Food loss can impact food security and nutrition by influencing the four aspects of food security: food availability, access, utilisation, and stability
Food insecurity, hunger and environmental degradation are being aggravated by food loss and waste, globally. The Food and Agriculture Organization of the United Nations (FAO) estimates that — in terms of economic value — 14 per cent of the world’s food is lost from post-harvest up to, but not including, the retail level. In India, 4-6 % of cereal and 5-12 % of vegetables are being lost every year.
FAO on the fourth International Day of Awareness of Food Loss and Waste (IDAFLW), calls upon the need to adopt the Food Loss Index (FLI) methodology and monitor losses throughout the supply chain from production to consumption. In collaboration with FAO, IASRI-ICAR has estimated the FLI for India. These estimates are based on the three national-level surveys conducted by the Ministry of Food Processing Industries to estimate the harvest and post-harvest losses of major crops and commodities in the country. India has been a torchbearer for the world as the only country that has established a robust system of regular surveys for monitoring food losses. These surveys conducted in India have provided the foundations for the development of the FLI methodology globally and for the technical support, FAO provides to countries across the world.
Food loss is a recurring issue due to several causes stemming from different stages of the food supply chain and socio-economic factors. To address these issues and to ensure food security in the country, mitigating the challenges along the supply chain is critical. FAO works closely with the government and relevant bodies to identify these challenges and find solutions. Food Loss, a leading cause of Hunger, Food Insecurity and Climate Change. Food loss can impact food security and nutrition by influencing the four aspects of food security: food availability, access, utilization, and stability. As per FAO’s report, India’s food loss percentage stands at approximately 4.5%.
The highest levels of food loss occur in nutrient-rich foods such as fruits and vegetables, meat and fish. It is also estimated that 8 to 10 % of global greenhouse gases are generated by the food that ends up in landfills. This results in unstable climate conditions thereby affecting crop yields, reducing the nutritional crop quality and supply chain disruptions.
Food Loss in India
Inadequate storage and transportation infrastructure coupled with post-harvest losses contribute to a substantial amount of food loss in the country. The fragmented and complex supply chain with multiple intermediaries involved further escalates the problem leading to food loss at almost every stage.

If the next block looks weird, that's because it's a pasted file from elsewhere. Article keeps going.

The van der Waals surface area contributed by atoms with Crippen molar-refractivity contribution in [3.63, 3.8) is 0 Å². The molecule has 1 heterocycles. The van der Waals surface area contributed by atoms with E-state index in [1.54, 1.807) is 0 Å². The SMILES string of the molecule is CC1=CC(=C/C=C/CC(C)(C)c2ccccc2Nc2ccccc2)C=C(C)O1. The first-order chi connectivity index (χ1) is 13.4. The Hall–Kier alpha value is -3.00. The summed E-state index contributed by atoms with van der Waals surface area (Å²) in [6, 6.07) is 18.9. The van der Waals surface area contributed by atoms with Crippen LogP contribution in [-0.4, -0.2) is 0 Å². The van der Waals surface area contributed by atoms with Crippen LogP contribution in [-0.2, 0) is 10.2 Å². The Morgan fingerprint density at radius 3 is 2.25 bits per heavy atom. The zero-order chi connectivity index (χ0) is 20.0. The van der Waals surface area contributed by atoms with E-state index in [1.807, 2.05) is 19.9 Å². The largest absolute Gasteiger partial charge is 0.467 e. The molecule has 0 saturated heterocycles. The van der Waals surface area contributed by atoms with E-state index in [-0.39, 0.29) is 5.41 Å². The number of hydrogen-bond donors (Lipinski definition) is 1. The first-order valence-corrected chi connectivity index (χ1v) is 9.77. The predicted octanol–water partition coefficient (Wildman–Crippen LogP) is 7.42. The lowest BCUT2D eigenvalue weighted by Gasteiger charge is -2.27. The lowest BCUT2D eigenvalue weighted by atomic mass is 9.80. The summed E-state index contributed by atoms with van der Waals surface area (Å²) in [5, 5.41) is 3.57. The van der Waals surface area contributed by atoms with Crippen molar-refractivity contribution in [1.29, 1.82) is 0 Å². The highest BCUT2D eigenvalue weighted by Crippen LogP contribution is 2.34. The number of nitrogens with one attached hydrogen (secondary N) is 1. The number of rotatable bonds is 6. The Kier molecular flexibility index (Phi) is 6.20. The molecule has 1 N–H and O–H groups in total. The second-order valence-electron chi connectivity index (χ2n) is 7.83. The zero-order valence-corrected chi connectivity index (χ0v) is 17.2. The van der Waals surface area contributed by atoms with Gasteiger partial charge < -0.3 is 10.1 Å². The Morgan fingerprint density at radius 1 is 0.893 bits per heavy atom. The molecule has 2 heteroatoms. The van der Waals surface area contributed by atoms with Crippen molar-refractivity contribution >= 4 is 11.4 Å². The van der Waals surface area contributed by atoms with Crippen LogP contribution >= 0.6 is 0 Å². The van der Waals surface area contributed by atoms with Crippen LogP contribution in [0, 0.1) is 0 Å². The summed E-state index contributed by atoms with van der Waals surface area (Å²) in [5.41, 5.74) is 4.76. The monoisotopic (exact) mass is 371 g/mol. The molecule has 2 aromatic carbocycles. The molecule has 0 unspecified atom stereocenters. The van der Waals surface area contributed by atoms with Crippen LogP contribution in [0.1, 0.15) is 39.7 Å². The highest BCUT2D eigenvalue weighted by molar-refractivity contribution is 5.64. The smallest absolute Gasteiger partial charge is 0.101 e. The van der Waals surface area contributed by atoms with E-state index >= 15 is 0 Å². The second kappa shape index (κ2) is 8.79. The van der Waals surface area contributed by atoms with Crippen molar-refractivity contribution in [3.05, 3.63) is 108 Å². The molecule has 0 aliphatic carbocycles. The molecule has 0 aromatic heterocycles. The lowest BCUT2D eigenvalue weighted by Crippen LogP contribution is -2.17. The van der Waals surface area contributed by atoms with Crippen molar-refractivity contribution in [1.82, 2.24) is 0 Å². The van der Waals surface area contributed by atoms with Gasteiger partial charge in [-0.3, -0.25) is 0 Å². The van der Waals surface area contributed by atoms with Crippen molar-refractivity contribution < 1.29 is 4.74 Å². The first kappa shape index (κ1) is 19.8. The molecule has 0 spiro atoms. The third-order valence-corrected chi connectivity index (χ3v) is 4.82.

Food loss is a pervasive issue resulting in critical economic, social, and environmental implications in the country, limiting India’s ability to achieve the 2030 Agenda for Sustainable Development Goals (SDGs).
FAO draws attention to the critical need to measure post-harvest losses across the country. This approach aligns with achieving SDG 12, Target 12.3 which seeks to halve per-capita global food waste at the retail and consumer levels and reduce food losses along production and supply chains, including post-harvest losses, and SDG 2 — Zero Hunger.
FAO firmly believes that it is crucial to identify the channels where significant losses occur. Disaggregation of data at subnational levels throughout the supply chain will help locate loss points and their impact. This, in turn, will support targeted intervention and necessary aids. A critical requirement for effective decision-making is improved data, which can drive innovation, promote best practices, and optimize resource allocation.
Addressing India's food loss challenge requires a comprehensive and coordinated effort from various stakeholders, including the government, farmers, food processors, retailers, and consumers. Improvements in localised infrastructure, storage, transportation, processing, packaging, market linkages, and awareness campaigns to change consumer behaviour, are critical.
It is essential to identify the channels in harvest and post-harvest operations in which substantial losses are taking place for further technological interventions. Food loss is a global challenge. Countries must adopt the globally agreed methodology and measurement techniques for the computation of FLI which also provides a platform for global comparability and cross-learning opportunities.
Reducing food loss will help conserve resources and reduce the environmental footprint associated with food production and disposal. FAO firmly believes that India as the leader for the Global South can address this issue and demonstrate a way forward in reducing food loss that is essential to achieving efficient, inclusive, sustainable, and resilient agrifood systems for better production, better nutrition, better environment, and a better life, leaving no one behind.
(The writer is a country head & representative of FAO in India; views are personal)